Although the Advisory is not itself law, OSFI has certain legislated enforcement powers. For example, under the Insurance Companies Act, OSFI has broad powers to direct insurers to cease or refrain from committing unsafe business practices, or perform acts that OSFI considers necessary to remedy the situation, as the case may be.[3] Such directions are enforceable by court order.[4] Similar provisions can also be found in the Bank Act.[5] From a practical perspective, FRFIs should consider the reporting requirements in the Advisory as mandatory obligations and should promptly incorporate the relevant provisions and principles into their respective incident response frameworks.

Comparison with PIPEDA requirements

On November 1, 2018, organizations subject to PIPEDA became required to notify the Privacy Commissioner of Canada and affected individuals of a “breach of security safeguards” involving personal information under the organization’s control where it is reasonable to believe the breach creates a “real risk of significant harm” to such individuals.

The Advisory’s reporting requirements differ in a few material respects from the breach reporting requirements under PIPEDA.  For instance, the Advisory’s reporting guidelines are broader than PIPEDA in that they apply regardless of whether or not the incident involves personal information. The reporting threshold in the Advisory is a “high or critical severity level”, in contrast to a “real risk of significant harm” pursuant to PIPEDA. While the Advisory sets out a maximum timeline of 72 hours for reporting, PIPEDA lacks specifics, requiring notification “as soon as feasible” after discovering the breach. Finally, a reportable incident under the Advisory has the potential to, or has been assessed to, materially impact the normal operations of an FRFI, whereas there is no similar scope or size component with respect to a reportable breach under PIPEDA.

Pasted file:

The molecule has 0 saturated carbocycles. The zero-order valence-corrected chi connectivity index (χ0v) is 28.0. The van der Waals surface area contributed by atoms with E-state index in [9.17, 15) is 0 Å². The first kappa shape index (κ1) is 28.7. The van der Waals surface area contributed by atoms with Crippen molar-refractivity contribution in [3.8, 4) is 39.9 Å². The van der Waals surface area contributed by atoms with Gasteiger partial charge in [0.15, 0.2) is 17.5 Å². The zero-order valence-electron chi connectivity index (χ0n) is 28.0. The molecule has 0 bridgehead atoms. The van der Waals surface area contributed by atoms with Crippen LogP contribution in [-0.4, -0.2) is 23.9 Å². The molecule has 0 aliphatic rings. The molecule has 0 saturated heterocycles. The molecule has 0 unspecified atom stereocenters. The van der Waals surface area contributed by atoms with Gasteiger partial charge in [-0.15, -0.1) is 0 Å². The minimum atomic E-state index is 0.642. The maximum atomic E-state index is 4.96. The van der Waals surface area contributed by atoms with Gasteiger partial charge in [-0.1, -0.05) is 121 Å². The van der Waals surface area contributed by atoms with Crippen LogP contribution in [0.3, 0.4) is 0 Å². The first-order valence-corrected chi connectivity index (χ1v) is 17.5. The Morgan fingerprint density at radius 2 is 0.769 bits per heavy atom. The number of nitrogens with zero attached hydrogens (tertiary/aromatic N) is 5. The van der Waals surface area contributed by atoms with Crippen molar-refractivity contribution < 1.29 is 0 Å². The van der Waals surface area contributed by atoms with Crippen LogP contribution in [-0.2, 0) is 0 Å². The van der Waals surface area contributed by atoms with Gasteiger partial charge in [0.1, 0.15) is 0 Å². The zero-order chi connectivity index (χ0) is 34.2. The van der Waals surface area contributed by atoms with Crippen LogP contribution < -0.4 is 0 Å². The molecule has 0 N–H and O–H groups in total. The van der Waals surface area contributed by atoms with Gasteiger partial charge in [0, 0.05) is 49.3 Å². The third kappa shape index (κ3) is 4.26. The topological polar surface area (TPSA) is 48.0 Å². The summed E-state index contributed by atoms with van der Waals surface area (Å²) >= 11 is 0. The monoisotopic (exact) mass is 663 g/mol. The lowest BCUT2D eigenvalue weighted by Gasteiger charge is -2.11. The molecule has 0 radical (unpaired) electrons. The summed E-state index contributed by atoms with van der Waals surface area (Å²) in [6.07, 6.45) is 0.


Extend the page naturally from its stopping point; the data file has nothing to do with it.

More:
Outsourcing Arrangements

In preparation for the effective date of the Advisory, FRFIs should review their contracts with third party service providers to ensure that such parties are obligated to assist the FRFI with its compliance obligations pursuant to the Advisory.  In addition, and in view of OSFI’s keen interest in the outsourcing activities of FRFIs (given that, for instance, third party service providers may have less robust cyber security practices and fewer resources to deal with a breach), FRFIs should take the opportunity to consider their outsourcing risks overall[6] and whether they should contractually mandate their vendors to obtain cyber insurance or take other protective measures.

At a time when the Government of Canada is considering the potential merits and liabilities of open banking (that is, a framework where consumers and businesses can authorize third party financial service providers to access their financial transaction data, using online channels)[7] and amendments to certain acts governing FRFIs’ technology-related activities are either recently in force or are pending,[8] it may not be surprising that cyber security and the protection of data are at the forefront of OSFI’s mind.

by Darcy Ammerman, Grace Shaw and John Alsbergas (Articled Student)

[1] See, for example, Public Safety Canada’s 2019 publication, National Cyber Security Strategy: Canada’s Vision For Cyber Security and Prosperity in the Digital Age.
[2] The Personal Information Protection and Electronic Documents Act, SC 2000, c 5, ss 10.1, 10.2, 10.3.
[3] Insurance Companies Act, SC 1991, c 47, s 676.
[4] Ibid, s 678.
[5] Bank Act, SC 1991, c 46, ss 615, 616, 645, 646, 960, 961.
[6] See OSFI’s Outsourcing of Business Activities, Functions and Processes Guideline, dated March 2009, which may be helpful in this regard.
[7] Department of Finance Canada, Consultation Document: A Review into the Merits of Open Banking, January 2019.
[8] See the Budget Implementation Act, 2018, No. 1, SC 2018 c 12, which received Royal Assent on June, 21, 2018.

A Cautionary Note

The foregoing provides only an overview and does not constitute legal advice. Readers are cautioned against making any decisions based on this material alone. Rather, specific legal advice should be obtained.

© McMillan LLP 2019